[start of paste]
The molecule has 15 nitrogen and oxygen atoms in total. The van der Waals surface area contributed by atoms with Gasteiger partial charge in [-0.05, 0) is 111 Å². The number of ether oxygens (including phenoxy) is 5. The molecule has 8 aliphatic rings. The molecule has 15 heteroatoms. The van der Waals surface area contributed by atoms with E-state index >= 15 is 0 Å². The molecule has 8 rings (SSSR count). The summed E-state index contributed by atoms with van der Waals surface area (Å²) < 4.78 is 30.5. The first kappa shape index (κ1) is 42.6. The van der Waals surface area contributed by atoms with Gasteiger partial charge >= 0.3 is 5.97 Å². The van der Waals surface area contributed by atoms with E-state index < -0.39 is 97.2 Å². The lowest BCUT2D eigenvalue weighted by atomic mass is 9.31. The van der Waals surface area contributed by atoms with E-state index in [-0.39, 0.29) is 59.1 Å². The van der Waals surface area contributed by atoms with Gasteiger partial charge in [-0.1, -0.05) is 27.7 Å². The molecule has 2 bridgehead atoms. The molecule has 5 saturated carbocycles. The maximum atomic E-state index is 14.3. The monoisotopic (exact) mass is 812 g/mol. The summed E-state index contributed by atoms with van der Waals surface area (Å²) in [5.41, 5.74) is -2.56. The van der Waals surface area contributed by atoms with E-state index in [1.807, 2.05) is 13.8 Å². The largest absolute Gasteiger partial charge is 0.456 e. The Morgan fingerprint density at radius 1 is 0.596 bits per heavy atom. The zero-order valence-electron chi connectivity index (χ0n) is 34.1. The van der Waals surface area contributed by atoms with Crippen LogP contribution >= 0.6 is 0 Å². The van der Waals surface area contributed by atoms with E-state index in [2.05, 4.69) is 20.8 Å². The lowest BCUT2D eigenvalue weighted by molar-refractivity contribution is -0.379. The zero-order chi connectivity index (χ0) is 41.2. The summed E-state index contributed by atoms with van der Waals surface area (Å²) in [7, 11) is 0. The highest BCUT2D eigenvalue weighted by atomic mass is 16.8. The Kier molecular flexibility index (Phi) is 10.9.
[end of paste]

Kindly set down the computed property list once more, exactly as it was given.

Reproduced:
The molecule has 15 nitrogen and oxygen atoms in total. The van der Waals surface area contributed by atoms with Gasteiger partial charge in [-0.05, 0) is 111 Å². The number of ether oxygens (including phenoxy) is 5. The molecule has 8 aliphatic rings. The molecule has 15 heteroatoms. The van der Waals surface area contributed by atoms with E-state index >= 15 is 0 Å². The molecule has 8 rings (SSSR count). The summed E-state index contributed by atoms with van der Waals surface area (Å²) < 4.78 is 30.5. The first kappa shape index (κ1) is 42.6. The van der Waals surface area contributed by atoms with Gasteiger partial charge >= 0.3 is 5.97 Å². The van der Waals surface area contributed by atoms with E-state index < -0.39 is 97.2 Å². The lowest BCUT2D eigenvalue weighted by atomic mass is 9.31. The van der Waals surface area contributed by atoms with E-state index in [-0.39, 0.29) is 59.1 Å². The van der Waals surface area contributed by atoms with Gasteiger partial charge in [-0.1, -0.05) is 27.7 Å². The molecule has 2 bridgehead atoms. The molecule has 5 saturated carbocycles. The maximum atomic E-state index is 14.3. The monoisotopic (exact) mass is 812 g/mol. The summed E-state index contributed by atoms with van der Waals surface area (Å²) in [5.41, 5.74) is -2.56. The van der Waals surface area contributed by atoms with E-state index in [1.807, 2.05) is 13.8 Å². The largest absolute Gasteiger partial charge is 0.456 e. The Morgan fingerprint density at radius 1 is 0.596 bits per heavy atom. The zero-order valence-electron chi connectivity index (χ0n) is 34.1. The van der Waals surface area contributed by atoms with Crippen LogP contribution >= 0.6 is 0 Å². The van der Waals surface area contributed by atoms with E-state index in [2.05, 4.69) is 20.8 Å². The lowest BCUT2D eigenvalue weighted by molar-refractivity contribution is -0.379. The zero-order chi connectivity index (χ0) is 41.2. The summed E-state index contributed by atoms with van der Waals surface area (Å²) in [7, 11) is 0. The highest BCUT2D eigenvalue weighted by atomic mass is 16.8. The Kier molecular flexibility index (Phi) is 10.9.